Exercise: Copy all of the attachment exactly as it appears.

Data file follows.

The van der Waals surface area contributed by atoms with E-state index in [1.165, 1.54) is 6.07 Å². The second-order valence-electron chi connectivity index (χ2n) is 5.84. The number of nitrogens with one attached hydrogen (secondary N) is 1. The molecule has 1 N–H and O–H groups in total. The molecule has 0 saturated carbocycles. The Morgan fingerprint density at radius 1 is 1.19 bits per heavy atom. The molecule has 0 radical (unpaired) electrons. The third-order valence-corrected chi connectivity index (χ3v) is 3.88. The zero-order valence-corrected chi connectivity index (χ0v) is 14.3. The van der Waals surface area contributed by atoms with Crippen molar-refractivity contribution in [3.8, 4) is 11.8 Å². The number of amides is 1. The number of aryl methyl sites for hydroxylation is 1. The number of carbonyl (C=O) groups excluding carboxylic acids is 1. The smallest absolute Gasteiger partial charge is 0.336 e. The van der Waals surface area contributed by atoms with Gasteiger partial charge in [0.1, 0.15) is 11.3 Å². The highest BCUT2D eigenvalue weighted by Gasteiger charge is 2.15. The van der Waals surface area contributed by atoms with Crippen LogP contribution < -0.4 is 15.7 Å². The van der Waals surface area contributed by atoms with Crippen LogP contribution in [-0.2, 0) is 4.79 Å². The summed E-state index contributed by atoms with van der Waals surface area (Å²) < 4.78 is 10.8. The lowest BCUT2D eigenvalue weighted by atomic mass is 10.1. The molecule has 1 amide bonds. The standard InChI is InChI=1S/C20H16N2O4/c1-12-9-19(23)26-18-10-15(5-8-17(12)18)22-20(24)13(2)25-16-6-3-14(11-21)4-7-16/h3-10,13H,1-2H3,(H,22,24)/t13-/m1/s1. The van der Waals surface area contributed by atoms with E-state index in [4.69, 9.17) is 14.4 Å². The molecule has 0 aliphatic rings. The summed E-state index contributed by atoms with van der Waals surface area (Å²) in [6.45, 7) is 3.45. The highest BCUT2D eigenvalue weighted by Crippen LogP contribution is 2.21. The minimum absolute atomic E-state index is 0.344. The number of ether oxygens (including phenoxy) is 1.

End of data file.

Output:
The van der Waals surface area contributed by atoms with E-state index in [1.165, 1.54) is 6.07 Å². The second-order valence-electron chi connectivity index (χ2n) is 5.84. The number of nitrogens with one attached hydrogen (secondary N) is 1. The molecule has 1 N–H and O–H groups in total. The molecule has 0 saturated carbocycles. The Morgan fingerprint density at radius 1 is 1.19 bits per heavy atom. The molecule has 0 radical (unpaired) electrons. The third-order valence-corrected chi connectivity index (χ3v) is 3.88. The zero-order valence-corrected chi connectivity index (χ0v) is 14.3. The van der Waals surface area contributed by atoms with Crippen molar-refractivity contribution in [3.8, 4) is 11.8 Å². The number of amides is 1. The number of aryl methyl sites for hydroxylation is 1. The number of carbonyl (C=O) groups excluding carboxylic acids is 1. The smallest absolute Gasteiger partial charge is 0.336 e. The van der Waals surface area contributed by atoms with Gasteiger partial charge in [0.1, 0.15) is 11.3 Å². The highest BCUT2D eigenvalue weighted by Gasteiger charge is 2.15. The van der Waals surface area contributed by atoms with Crippen LogP contribution < -0.4 is 15.7 Å². The van der Waals surface area contributed by atoms with Crippen LogP contribution in [-0.2, 0) is 4.79 Å². The summed E-state index contributed by atoms with van der Waals surface area (Å²) < 4.78 is 10.8. The lowest BCUT2D eigenvalue weighted by atomic mass is 10.1. The molecule has 1 amide bonds. The standard InChI is InChI=1S/C20H16N2O4/c1-12-9-19(23)26-18-10-15(5-8-17(12)18)22-20(24)13(2)25-16-6-3-14(11-21)4-7-16/h3-10,13H,1-2H3,(H,22,24)/t13-/m1/s1. The van der Waals surface area contributed by atoms with E-state index in [4.69, 9.17) is 14.4 Å². The molecule has 0 aliphatic rings. The summed E-state index contributed by atoms with van der Waals surface area (Å²) in [6.45, 7) is 3.45. The highest BCUT2D eigenvalue weighted by Crippen LogP contribution is 2.21. The minimum absolute atomic E-state index is 0.344. The number of ether oxygens (including phenoxy) is 1.